Sunday, December 13, 2009


I exercised a lot, about 8 months ago, because I really liked it.
I was in really good shape.
Then I got so busy and just had no time for exercise.
Now, I have time.
But I don't feeeeeeel like doing it today.
I'm bored, therefore I should go to the gym.
I have time to exercise, therefore I should go to the gym.
These statements are all incorrect.
I should go to the gym because I FEEL LIKE IT. Otherwise, it's not coming from the right place.
I'm not sedentary. I walk around, I go ice skating, I do yoga, I climb on things. If I don't wanna go to the gym today, that's okay.

And that is all.

Wednesday, December 9, 2009

Top Five Things I Want, That My Mom Won't Let Me Have

The title speaks for itself. Here we go.

1. Cuisinart Soft Serve Ice Cream Maker

2. A trampoline. Small, medium, large, whatever.

3. A ball pit.

4. Lots of kittens.

5. A hot tub/jacuzzi.

Sunday, December 6, 2009

Shoes and Therapy...

So the other night, I was bored and googled my psychiatrist, and clicked on a rating site where I could read people's reviews of her. Everyone gave her a five-star review (and I would have done the same), except for one person, who never even met her but just had to put his/her two cents in.

This was the review:

A***** I******, MD has impeccable credentials and graduated from the top schools, but when seeing any physician experience should be key. If I am seeing a physician and paying top dollar I want at least 15 years of licensed practice. Her date of license in NYS only started on 07/20/05, which is a bit over four years. I will take my chances with someone with excellent schools and a great hospital fellowship with some twenty years in the area of specialty.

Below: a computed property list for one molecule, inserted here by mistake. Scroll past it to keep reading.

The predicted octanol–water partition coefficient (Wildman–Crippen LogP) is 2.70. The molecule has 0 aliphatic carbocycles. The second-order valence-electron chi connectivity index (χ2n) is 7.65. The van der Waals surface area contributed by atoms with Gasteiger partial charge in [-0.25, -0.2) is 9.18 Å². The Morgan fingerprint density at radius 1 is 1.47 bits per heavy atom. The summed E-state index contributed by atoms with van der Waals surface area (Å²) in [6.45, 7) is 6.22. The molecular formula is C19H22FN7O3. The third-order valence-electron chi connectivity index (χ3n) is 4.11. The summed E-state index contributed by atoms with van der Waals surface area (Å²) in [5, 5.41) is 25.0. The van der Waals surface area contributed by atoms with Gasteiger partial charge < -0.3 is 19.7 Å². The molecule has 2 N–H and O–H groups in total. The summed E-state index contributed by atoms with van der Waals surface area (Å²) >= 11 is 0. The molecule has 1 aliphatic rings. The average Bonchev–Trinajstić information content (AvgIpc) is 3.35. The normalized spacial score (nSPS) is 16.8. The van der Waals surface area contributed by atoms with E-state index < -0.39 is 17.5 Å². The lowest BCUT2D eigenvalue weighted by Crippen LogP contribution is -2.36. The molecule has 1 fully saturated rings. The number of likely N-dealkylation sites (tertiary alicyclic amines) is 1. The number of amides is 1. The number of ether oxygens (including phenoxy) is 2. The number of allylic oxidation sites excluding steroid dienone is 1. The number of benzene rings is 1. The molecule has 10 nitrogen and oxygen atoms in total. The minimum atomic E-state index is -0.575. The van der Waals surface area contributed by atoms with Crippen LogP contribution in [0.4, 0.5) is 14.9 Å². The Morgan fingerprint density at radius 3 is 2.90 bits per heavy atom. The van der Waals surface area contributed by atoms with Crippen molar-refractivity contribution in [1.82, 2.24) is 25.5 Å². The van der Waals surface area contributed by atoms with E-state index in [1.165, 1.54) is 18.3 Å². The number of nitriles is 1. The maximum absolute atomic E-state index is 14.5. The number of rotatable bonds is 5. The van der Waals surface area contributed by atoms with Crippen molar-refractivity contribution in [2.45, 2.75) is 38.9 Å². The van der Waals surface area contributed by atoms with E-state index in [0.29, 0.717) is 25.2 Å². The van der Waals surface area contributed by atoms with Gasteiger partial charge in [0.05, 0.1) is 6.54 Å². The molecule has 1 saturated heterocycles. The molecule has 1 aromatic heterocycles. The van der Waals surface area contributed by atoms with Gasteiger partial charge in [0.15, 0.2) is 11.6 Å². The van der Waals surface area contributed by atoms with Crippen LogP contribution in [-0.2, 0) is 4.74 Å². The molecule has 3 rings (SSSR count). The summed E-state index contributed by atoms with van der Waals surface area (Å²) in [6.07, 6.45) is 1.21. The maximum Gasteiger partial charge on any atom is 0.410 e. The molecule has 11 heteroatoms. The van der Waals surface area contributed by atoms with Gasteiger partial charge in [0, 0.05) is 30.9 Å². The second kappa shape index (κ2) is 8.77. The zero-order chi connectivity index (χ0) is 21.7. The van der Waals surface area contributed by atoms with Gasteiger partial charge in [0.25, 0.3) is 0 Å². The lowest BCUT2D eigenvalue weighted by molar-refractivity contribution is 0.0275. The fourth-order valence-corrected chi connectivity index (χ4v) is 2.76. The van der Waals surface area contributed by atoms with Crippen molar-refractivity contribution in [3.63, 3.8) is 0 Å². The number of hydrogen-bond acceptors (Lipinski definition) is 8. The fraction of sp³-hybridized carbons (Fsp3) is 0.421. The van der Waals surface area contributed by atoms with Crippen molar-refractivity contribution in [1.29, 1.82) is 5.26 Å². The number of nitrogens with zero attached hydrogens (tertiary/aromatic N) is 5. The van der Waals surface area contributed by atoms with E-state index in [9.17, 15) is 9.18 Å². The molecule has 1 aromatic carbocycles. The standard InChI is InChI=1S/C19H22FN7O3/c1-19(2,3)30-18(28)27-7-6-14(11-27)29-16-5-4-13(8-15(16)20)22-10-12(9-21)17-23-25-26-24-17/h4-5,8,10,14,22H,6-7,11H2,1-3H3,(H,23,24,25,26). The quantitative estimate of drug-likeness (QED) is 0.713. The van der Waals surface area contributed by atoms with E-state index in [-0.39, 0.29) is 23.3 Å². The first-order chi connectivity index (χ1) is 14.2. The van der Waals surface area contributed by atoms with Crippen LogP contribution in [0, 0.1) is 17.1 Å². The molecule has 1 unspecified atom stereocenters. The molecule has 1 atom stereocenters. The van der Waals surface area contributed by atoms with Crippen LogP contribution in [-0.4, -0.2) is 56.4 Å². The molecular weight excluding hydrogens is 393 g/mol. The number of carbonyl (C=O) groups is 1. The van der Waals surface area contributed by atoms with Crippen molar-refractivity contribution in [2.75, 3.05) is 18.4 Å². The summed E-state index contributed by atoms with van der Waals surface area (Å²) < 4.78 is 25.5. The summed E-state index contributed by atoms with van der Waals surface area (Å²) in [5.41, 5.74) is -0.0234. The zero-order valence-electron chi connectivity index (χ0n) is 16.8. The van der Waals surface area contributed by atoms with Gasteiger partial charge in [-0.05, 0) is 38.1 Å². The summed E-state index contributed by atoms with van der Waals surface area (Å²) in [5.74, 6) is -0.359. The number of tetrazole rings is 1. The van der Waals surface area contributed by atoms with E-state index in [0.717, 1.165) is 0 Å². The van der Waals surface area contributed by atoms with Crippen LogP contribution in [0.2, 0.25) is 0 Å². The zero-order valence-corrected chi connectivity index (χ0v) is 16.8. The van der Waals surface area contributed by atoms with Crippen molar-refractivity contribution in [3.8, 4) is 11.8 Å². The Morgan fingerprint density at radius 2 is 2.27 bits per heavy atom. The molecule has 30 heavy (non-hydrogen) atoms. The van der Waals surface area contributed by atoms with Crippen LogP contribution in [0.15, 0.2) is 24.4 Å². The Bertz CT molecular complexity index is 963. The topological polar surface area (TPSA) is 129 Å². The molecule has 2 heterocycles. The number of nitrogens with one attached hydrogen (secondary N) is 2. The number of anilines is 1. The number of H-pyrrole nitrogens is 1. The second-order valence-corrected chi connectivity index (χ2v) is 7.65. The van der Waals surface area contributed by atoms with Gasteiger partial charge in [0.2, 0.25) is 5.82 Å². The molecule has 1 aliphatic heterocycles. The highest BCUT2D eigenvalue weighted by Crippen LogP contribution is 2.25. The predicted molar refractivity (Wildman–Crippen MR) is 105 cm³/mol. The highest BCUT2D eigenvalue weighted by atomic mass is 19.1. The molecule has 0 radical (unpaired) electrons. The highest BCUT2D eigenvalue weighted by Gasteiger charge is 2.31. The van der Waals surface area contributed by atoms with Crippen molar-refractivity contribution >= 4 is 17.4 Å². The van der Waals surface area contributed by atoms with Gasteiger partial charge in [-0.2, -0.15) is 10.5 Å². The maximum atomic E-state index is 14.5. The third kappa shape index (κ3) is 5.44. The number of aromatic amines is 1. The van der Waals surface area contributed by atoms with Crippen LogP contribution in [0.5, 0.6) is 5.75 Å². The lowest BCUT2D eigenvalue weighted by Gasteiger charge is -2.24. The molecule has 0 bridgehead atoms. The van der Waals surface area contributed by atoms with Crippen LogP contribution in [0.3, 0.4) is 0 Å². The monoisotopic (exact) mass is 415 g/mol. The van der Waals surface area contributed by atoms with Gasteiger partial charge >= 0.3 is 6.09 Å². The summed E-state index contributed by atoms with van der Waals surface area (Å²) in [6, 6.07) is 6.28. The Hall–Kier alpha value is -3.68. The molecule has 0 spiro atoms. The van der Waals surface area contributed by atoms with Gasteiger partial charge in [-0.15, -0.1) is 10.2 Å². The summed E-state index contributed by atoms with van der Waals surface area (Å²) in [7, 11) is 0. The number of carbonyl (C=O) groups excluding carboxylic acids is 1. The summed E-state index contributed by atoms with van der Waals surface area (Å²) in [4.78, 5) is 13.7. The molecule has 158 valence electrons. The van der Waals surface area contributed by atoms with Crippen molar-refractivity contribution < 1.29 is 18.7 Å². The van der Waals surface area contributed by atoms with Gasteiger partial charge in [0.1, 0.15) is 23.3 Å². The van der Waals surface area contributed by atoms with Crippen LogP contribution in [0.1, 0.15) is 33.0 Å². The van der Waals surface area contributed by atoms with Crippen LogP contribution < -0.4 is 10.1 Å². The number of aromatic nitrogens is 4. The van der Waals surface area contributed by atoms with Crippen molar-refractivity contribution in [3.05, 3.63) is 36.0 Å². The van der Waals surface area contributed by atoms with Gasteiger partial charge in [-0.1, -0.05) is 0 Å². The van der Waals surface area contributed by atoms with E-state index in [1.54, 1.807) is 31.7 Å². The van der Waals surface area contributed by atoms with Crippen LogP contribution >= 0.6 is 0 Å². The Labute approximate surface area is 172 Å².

I honestly and truly do not believe that years of experience plays a role in the ability of a mental health professional to help a client. Cliche as it may sound, it's more about the experience in the years. Every clinician, whether psychiatrist, psychiatrist, social worker, or nutritionist goes through a thorough education. Further, licensure isn't granted upon graduation! It takes built-up experience and supervision for one to become licensed or certified in a specific field.

I am 23 years old and have seen 14 psychiatrists in my lifetime, when including inpatient, outpatient, and private practice psychiatrists. My current psychiatrist, Dr I, is by far the best psychiatrist I have ever worked with. She is not THE most inexperienced, as I saw two of her med school classmates when I was at an outpatient treatment center, about two years before I started working with her (and I would have gone back to either of those psychiatrists if I had the opportunity). However, the remaining eleven psychiatrists have all been more experienced, and many had great credentials, graduating from New York University, Columbia, Cornell...among the best. While I'll get to the best fit concept in a minute, I just want to reiterate that not only is Dr I the best fit, but she is also the smartest (at least from what I can tell!), most compassionate, and most human psychiatrist I have ever worked with.